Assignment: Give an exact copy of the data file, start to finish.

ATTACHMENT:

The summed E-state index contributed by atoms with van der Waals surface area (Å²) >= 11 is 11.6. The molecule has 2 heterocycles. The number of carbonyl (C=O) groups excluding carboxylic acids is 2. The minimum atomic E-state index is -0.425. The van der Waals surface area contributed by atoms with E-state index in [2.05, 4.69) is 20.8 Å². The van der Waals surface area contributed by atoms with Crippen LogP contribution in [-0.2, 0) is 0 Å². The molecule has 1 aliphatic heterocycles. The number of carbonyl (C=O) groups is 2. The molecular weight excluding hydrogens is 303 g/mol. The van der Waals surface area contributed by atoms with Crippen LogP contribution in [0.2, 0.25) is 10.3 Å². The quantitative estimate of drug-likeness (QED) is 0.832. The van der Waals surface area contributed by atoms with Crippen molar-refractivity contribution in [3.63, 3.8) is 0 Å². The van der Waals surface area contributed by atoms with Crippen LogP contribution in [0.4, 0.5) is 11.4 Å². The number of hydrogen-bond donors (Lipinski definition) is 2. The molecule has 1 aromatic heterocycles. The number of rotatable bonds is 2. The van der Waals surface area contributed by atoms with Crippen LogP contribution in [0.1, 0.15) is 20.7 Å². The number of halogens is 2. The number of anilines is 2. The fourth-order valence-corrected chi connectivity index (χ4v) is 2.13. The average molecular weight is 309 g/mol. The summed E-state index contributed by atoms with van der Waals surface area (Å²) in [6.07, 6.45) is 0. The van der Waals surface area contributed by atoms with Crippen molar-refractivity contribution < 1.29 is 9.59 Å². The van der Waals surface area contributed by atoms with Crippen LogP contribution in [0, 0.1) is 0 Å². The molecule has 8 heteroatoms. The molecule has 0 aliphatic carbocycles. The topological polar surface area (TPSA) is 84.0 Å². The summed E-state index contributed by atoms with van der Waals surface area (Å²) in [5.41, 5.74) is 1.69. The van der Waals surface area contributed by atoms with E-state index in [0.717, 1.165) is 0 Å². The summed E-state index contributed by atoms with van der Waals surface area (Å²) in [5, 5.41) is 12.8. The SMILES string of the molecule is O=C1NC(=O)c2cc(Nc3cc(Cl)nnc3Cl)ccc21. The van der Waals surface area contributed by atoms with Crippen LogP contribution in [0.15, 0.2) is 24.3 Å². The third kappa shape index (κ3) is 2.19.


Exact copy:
The summed E-state index contributed by atoms with van der Waals surface area (Å²) >= 11 is 11.6. The molecule has 2 heterocycles. The number of carbonyl (C=O) groups excluding carboxylic acids is 2. The minimum atomic E-state index is -0.425. The van der Waals surface area contributed by atoms with E-state index in [2.05, 4.69) is 20.8 Å². The van der Waals surface area contributed by atoms with Crippen LogP contribution in [-0.2, 0) is 0 Å². The molecule has 1 aliphatic heterocycles. The number of carbonyl (C=O) groups is 2. The molecular weight excluding hydrogens is 303 g/mol. The van der Waals surface area contributed by atoms with Crippen LogP contribution in [0.2, 0.25) is 10.3 Å². The quantitative estimate of drug-likeness (QED) is 0.832. The van der Waals surface area contributed by atoms with Crippen molar-refractivity contribution in [3.63, 3.8) is 0 Å². The van der Waals surface area contributed by atoms with Crippen LogP contribution in [0.4, 0.5) is 11.4 Å². The number of hydrogen-bond donors (Lipinski definition) is 2. The molecule has 1 aromatic heterocycles. The number of rotatable bonds is 2. The van der Waals surface area contributed by atoms with Crippen LogP contribution in [0.1, 0.15) is 20.7 Å². The number of halogens is 2. The number of anilines is 2. The fourth-order valence-corrected chi connectivity index (χ4v) is 2.13. The average molecular weight is 309 g/mol. The summed E-state index contributed by atoms with van der Waals surface area (Å²) in [6.07, 6.45) is 0. The van der Waals surface area contributed by atoms with Crippen molar-refractivity contribution < 1.29 is 9.59 Å². The van der Waals surface area contributed by atoms with Crippen LogP contribution in [0, 0.1) is 0 Å². The molecule has 8 heteroatoms. The molecule has 0 aliphatic carbocycles. The topological polar surface area (TPSA) is 84.0 Å². The summed E-state index contributed by atoms with van der Waals surface area (Å²) in [5.41, 5.74) is 1.69. The van der Waals surface area contributed by atoms with E-state index in [0.717, 1.165) is 0 Å². The summed E-state index contributed by atoms with van der Waals surface area (Å²) in [5, 5.41) is 12.8. The SMILES string of the molecule is O=C1NC(=O)c2cc(Nc3cc(Cl)nnc3Cl)ccc21. The van der Waals surface area contributed by atoms with Crippen LogP contribution in [0.15, 0.2) is 24.3 Å². The third kappa shape index (κ3) is 2.19.